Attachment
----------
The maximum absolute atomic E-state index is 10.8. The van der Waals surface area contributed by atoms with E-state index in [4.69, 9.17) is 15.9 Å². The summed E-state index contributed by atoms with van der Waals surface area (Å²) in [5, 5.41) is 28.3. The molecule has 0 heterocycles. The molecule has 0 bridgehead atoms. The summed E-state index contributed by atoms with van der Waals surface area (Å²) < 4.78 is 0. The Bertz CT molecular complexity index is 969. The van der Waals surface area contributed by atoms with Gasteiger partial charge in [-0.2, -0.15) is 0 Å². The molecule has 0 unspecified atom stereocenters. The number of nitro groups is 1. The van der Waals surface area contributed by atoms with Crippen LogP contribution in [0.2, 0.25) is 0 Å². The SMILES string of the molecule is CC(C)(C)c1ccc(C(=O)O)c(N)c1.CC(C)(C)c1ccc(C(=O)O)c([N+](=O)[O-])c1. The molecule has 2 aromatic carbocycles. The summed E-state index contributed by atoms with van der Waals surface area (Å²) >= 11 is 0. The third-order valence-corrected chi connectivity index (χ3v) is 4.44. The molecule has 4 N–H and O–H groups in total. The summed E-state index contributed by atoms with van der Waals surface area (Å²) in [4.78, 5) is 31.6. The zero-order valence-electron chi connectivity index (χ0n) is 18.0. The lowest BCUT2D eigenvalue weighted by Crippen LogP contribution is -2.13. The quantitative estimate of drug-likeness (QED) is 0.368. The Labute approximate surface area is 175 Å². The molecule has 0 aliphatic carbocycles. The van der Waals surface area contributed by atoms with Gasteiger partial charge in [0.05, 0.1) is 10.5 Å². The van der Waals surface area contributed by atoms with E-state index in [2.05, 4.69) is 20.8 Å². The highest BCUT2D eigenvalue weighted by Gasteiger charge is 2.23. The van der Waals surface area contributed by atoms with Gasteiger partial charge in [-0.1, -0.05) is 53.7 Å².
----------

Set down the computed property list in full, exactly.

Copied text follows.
The maximum absolute atomic E-state index is 10.8. The van der Waals surface area contributed by atoms with E-state index in [4.69, 9.17) is 15.9 Å². The summed E-state index contributed by atoms with van der Waals surface area (Å²) in [5, 5.41) is 28.3. The molecule has 0 heterocycles. The molecule has 0 bridgehead atoms. The summed E-state index contributed by atoms with van der Waals surface area (Å²) < 4.78 is 0. The Bertz CT molecular complexity index is 969. The van der Waals surface area contributed by atoms with Gasteiger partial charge in [-0.2, -0.15) is 0 Å². The molecule has 0 unspecified atom stereocenters. The number of nitro groups is 1. The van der Waals surface area contributed by atoms with Crippen LogP contribution in [0.2, 0.25) is 0 Å². The SMILES string of the molecule is CC(C)(C)c1ccc(C(=O)O)c(N)c1.CC(C)(C)c1ccc(C(=O)O)c([N+](=O)[O-])c1. The molecule has 2 aromatic carbocycles. The summed E-state index contributed by atoms with van der Waals surface area (Å²) >= 11 is 0. The third-order valence-corrected chi connectivity index (χ3v) is 4.44. The molecule has 4 N–H and O–H groups in total. The summed E-state index contributed by atoms with van der Waals surface area (Å²) in [4.78, 5) is 31.6. The zero-order valence-electron chi connectivity index (χ0n) is 18.0. The lowest BCUT2D eigenvalue weighted by Crippen LogP contribution is -2.13. The quantitative estimate of drug-likeness (QED) is 0.368. The Labute approximate surface area is 175 Å². The molecule has 0 aliphatic carbocycles. The van der Waals surface area contributed by atoms with Gasteiger partial charge in [0.05, 0.1) is 10.5 Å². The van der Waals surface area contributed by atoms with E-state index in [2.05, 4.69) is 20.8 Å². The highest BCUT2D eigenvalue weighted by Gasteiger charge is 2.23. The van der Waals surface area contributed by atoms with Gasteiger partial charge in [-0.1, -0.05) is 53.7 Å².